Part I: Basic Skillsn n Specific Historyn n Dermatologic Physical Examinationn n Indicated Supporting Diagnostic Datan n Therapyn n References for Part In n Part II: Papular, Papulosquamous, and Papulo-Vesicular Skin Lesionsn n Molluscum Contagiosum (Dimple Warts)n n Verruca Vulgaris (Common Warts)n n Seborrheic Dermatitis (Dandruff)n n Pityriasis Rosean n Psoriasis Vulgarisn n Lichen Planusn n Miliaria Rubra (Prickly Heat)n n Scabiesn n References for Part IIn n Part III: Epidermal, Dermal, and Epidermal/Dermal Lesionsn n Erythrasman n Tinea (Superficial Fungi, Dermatophytosis, Ringworm)n n Urticaria (Urticaria Simplex, Common Hives)n n Fixed Drug Eruptionn n Erysipelas/Cellulitisn n Erythema Multiformen n References for Part IIIn n Part IV: Epidermal and Dermal Lesions, Eczematous Lesions, and Atrophiesn n Lupus Erythematosusn n Toxicodendron Dermatitis (Poison Oak, Poison Ivy, Poison Sumac; Also Known as Rhus Dermatitis)n n Atopic Dermatitis (Atopic Eczema, Disseminated Neurodermatitis, Besnier's Prurigo)n n Asteatotic Eczema (Xerosis, Xerotic Eczema, Eczema Craquelé, Eczema Cannalé, Eczema Hiemalis, Winter Itch)n n Senile Purpura (Bateman's Purpura)n n Striae Distensae (Striae Atrophicans, Striae Gravidarum, Stretch Marks)n n References for Part IVn n Part V: Pigmented, Pre-Malignant, and Common Malignant Skin Lesionsn n Seborrheic Keratosis (Old Age Spots, Liver Spots)n n Ephelides (Freckles)n n Lentiginesn n Melanocytic Nevin n Malignant Melanoman n Actinic Keratosis (Solar Keratosis)n n Keratoacanthoma (Molluscum Sebaceum)n n Common Skin Cancersn n References for Part Vn n Part VI: Vesiculo-Bullous and Papulo-PustularDisordersn n Impetigo (Impetigo Contagiosa)n n Herpes Simplex Recidivans (Herpes Labialis, Cold Sores, Fever Blisters, Herpes Genitalis)n n Herpes Zoster (Shingles)n n Acne Vulgaris (Acne, Zits)n n Rosacea (Acne Rosasea)n n References for Part VIn n Appendix A: Table of Primary Lesions and Related Disordersn n Appendix B: Table of Secondary Lesions and Related Disordersn n Color Photographsn n Index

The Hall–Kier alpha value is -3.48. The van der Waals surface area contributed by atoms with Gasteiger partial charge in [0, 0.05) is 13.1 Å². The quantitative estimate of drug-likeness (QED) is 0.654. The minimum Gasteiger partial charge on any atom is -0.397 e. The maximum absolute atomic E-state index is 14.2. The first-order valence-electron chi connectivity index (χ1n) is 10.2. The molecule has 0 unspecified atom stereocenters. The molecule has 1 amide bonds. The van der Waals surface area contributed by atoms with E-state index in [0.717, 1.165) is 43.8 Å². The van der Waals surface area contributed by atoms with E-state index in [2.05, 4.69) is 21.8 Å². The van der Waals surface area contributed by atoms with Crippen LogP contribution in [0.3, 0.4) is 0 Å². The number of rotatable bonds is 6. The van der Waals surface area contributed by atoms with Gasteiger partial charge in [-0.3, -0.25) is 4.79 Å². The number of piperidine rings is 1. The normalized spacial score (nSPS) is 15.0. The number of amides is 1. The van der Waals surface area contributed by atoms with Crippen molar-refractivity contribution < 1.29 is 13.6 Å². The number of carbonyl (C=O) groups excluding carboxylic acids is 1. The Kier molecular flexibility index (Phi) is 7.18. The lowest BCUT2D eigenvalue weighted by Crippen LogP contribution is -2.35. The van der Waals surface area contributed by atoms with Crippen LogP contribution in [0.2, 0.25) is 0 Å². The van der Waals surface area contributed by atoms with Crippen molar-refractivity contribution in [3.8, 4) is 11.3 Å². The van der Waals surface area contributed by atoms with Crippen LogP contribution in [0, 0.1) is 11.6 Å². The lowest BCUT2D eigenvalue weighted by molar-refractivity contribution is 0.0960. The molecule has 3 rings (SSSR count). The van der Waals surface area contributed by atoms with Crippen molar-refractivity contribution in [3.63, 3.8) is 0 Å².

The diagnosis and treatment of common dermatologic problems is a critical area of skill and knowledge for primary care physicians. According to the US Department of 1 Health and Human Services, patients present to their physicians a skin rash as their chief concern for nearly 12 million office visits each year. In 73% of these office visits, patients see their internist, family physician, or pediatrician. In this respect, astonishingly, primary care clinicians see far more skin disease in their offices than dermatologists. Dermatology Skills for Primary Care: An Illustrated Guide advances the targeted skill and knowledge base of primary care physicians, as well as the collaboration between dermatologists and primary care physicians, by its wise choice of organization, scope, and approach. Dermatology Skills for Primary Care: An Illustrated Guide by Drs. Trozak, Tennenhouse, and Russell is an important addition to the dermatology literature because it has been written collaboratively by a skilled dermatologist and two excellent academic family physicians. As such, the book superbly targets the depth and scope of needs of primary care practitioners in the field of dermatology.
This illuminating review of the basic diagnostic and therapeutic skills used by dermatologists comprehensively demonstrates for the primary care clinicians their application in daily practice. Using extensive illustrations and an excellent library of color photographs, the authors provide an overview of basic skills and cover 33 common dermatological conditions encountered every day.